Super User is a question and answer site for computer enthusiasts and power users. It's 100% free, no registration required.

Sign up
Here's how it works:
  1. Anybody can ask a question
  2. Anybody can answer
  3. The best answers are voted up and rise to the top

sendmail and qmail both run on the same server. How can I know the one used to send email ?

I have a PHP application that sends email via the mail() function. The SMTP server it uses has both process running. It is a server used for live applications, so I can't stop one process to do some tests.

Thanks Cedric

share|improve this question
I'd make sure that the machine really is as you describe. It's possible to get confused about these things, especially as most Unix/Linux MTSes have a sendmail program image file that is nothing whatsoever to do with the Sendmail software package. There's almost never a need to set up a system in this way with two different MTS softwares running in parallel. (Multiple instances of one package is as exotic a configuration as things normally get.) – JdeBP Jun 18 '11 at 12:45

You will have to look in your php.ini file, under [mail function]. Here, the path to the mail sending binary is specified. Whatever is specified here, the mail() function in PHP will use.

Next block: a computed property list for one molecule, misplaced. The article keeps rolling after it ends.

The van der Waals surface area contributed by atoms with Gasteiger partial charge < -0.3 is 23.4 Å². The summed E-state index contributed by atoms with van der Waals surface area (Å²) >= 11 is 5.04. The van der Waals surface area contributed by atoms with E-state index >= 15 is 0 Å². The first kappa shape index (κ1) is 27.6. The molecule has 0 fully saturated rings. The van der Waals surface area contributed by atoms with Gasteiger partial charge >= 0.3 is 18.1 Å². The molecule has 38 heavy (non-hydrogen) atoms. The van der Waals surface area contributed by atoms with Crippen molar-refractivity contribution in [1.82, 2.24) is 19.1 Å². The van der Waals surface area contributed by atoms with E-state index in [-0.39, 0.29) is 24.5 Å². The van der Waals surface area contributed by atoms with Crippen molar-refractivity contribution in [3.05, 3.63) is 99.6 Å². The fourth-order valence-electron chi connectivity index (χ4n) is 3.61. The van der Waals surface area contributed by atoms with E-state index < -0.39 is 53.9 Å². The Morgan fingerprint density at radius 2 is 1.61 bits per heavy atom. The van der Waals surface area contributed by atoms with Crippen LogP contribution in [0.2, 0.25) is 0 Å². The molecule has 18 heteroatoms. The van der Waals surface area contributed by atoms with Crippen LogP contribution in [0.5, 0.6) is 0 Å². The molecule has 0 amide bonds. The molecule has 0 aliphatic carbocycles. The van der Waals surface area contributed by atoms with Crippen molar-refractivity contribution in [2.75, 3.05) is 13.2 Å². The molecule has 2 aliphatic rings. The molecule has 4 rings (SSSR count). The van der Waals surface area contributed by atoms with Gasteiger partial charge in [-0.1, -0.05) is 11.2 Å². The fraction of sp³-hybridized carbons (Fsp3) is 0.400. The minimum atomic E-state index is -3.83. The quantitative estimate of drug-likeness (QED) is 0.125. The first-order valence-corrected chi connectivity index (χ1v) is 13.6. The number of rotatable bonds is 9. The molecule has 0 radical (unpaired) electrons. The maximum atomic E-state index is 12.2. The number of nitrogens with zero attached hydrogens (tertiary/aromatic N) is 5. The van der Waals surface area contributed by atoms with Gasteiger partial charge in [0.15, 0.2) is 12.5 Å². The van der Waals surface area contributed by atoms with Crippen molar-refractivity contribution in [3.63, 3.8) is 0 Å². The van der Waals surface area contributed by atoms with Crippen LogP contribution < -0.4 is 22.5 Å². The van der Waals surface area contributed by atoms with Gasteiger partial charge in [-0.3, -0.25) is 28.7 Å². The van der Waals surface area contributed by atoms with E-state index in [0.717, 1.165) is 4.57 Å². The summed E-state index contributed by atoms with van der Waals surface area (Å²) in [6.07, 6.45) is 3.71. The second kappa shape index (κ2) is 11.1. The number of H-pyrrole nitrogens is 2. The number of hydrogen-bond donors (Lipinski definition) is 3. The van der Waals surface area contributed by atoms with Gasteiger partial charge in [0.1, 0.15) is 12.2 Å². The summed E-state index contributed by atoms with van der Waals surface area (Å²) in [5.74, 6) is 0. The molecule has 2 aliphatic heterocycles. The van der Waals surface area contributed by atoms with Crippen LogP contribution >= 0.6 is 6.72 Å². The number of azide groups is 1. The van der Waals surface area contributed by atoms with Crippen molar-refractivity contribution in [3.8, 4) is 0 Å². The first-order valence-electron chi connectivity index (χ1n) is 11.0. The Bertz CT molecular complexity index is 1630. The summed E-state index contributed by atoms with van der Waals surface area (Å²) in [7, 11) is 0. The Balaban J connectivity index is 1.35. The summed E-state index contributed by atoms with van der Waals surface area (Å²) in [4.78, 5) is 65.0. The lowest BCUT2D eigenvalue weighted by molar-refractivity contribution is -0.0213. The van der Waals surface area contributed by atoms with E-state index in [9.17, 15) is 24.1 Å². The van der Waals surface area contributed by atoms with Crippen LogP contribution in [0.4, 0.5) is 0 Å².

sendmail_path = /usr/sbin/sendmail -t -i

The above one should be the default. So, if you haven't changed anything, PHP will use sendmail.

As @JdeBP mentions, you can also take a quick look at the headers of the mails received. If you look under the various Received sections, you will find some identification of the server software being used.

share|improve this answer
Some systems have sendmail as a symlink to the actual binary provided by the MTA, e.g. sendmail.sendmail or sendmail.qmail. – Ignacio Vazquez-Abrams Jun 17 '11 at 12:25
Oh, okay. Yeah, I'd trace down that one. Like your option though. – slhck Jun 17 '11 at 12:28
+1. The suggestion in the PHP manual is to point sendmail_path directly at qmail_inject, which will be directly indicative with no further research. But in the general case finding out whose binary sendmail_path is pointing to is the right answer for PHP on Unix/Linux. – JdeBP Jun 18 '11 at 12:40
While you're at it, you could mention in your answer that the Received: header fields in the received messages will yield very strong clues as to which software, Sendmail or qmail, processed the mail. Sendmail and qmail write trace information in different forms. – JdeBP Jun 18 '11 at 12:50

Your Answer


By posting your answer, you agree to the privacy policy and terms of service.

Not the answer you're looking for? Browse other questions tagged or ask your own question.